Every time I share a business lead, I receive a reply thanking me even if the lead isn’t a good fit. My message shows that I am looking out for them, not trying to sell my services. And that builds business relationships faster than anything else.

5 Successful Executives and Their Work Habits

Inc. Magazine has a section that profiles entrepreneurs’ work habits, The Way I Work. Every person they highlight shares a common theme: all of them spend a large amount of time looking at issues at a high level. They want to make sure that the activities they and their staff work on are aligned with overall goals.  In other words, their habits allow them to work on their business, not just in it.

Here are 5 good work habits from successful entrepreneurs:

1. Always keep your biggest dream in focus. Inc’s piece about social media celebrity Gary Vaynerchuck highlights his obsession for one-to-one engagement and how everything he does is directed at achieving his ultimate goal: acquiring the New York Jets.

2. Use email filters and folders for screening. Your Inbox is probably flooded. David Karp, founder of Tumblr, had trouble managing his emails. He let emails pile up, forgot to reply to important messages and got overwhelmed. Now, filters route messages into folders so he stays organized.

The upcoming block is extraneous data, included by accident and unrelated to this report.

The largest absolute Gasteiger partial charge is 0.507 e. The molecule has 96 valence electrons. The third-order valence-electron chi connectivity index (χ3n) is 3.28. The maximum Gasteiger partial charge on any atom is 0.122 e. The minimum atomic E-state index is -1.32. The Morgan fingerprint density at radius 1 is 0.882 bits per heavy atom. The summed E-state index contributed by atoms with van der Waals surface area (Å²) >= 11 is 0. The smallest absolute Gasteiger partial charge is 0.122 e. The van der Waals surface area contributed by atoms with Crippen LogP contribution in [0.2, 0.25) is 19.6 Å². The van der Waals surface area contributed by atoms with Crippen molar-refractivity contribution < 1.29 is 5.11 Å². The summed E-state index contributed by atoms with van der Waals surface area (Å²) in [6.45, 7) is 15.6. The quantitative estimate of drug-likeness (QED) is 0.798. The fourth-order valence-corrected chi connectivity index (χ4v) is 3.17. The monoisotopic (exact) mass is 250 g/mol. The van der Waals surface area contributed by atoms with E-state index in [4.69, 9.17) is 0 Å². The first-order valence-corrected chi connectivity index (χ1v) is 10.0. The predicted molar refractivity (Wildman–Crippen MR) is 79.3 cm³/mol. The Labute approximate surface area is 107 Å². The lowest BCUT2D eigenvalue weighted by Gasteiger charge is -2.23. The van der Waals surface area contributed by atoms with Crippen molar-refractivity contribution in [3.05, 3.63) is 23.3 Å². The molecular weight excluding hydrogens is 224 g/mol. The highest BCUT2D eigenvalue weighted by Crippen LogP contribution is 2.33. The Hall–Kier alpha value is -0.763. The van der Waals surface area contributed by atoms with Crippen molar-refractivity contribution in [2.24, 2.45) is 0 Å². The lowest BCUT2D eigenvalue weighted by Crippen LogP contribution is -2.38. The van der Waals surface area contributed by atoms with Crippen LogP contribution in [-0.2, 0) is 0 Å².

3. Obsess over metrics. LivingSocial CEO Tim O’Shaughnessy checks his company’s aggregate revenue, number of units sold and other data every morning before getting out of bed – that’s at 5:00 a.m. He is constantly looking for patterns in numbers. They give insight into what to improve and where new opportunities exist.

4. Don’t obsess over work hours. Jason Fried, CEO of 37Signals, reports that he has no idea how many hours his staff works. He just knows that they get the work done. And isn’t that the most important part? Stop clocking yourself. It’s irrelevant.

5. Feel okay about making mistakes. “Don’t overthink” is Rashmi Sinha‘s matra. The CEO of SlideShare makes a good point when she says that if you spend too much time thinking about something before you execute it, you still might make a mistake. It’s better to roll out software faster than to overthink it worrying that something isn’t quite right.

When and How to Follow Up with Leads

About three weeks ago, I was looking for a certain type of service. I clicked on an ad on Google and filled out a contact form for the advertiser to reach me. It was during the week so I figured a sales person would call me or at least follow up by email the next day.

No response.

Three weeks later, I got a very generic email. If you take out the type of service, which I blurred in the picture below, you could apply this email to virtually any service. Plus, the odd part is that their response was about me reselling their service, which is not what I inquired about at all.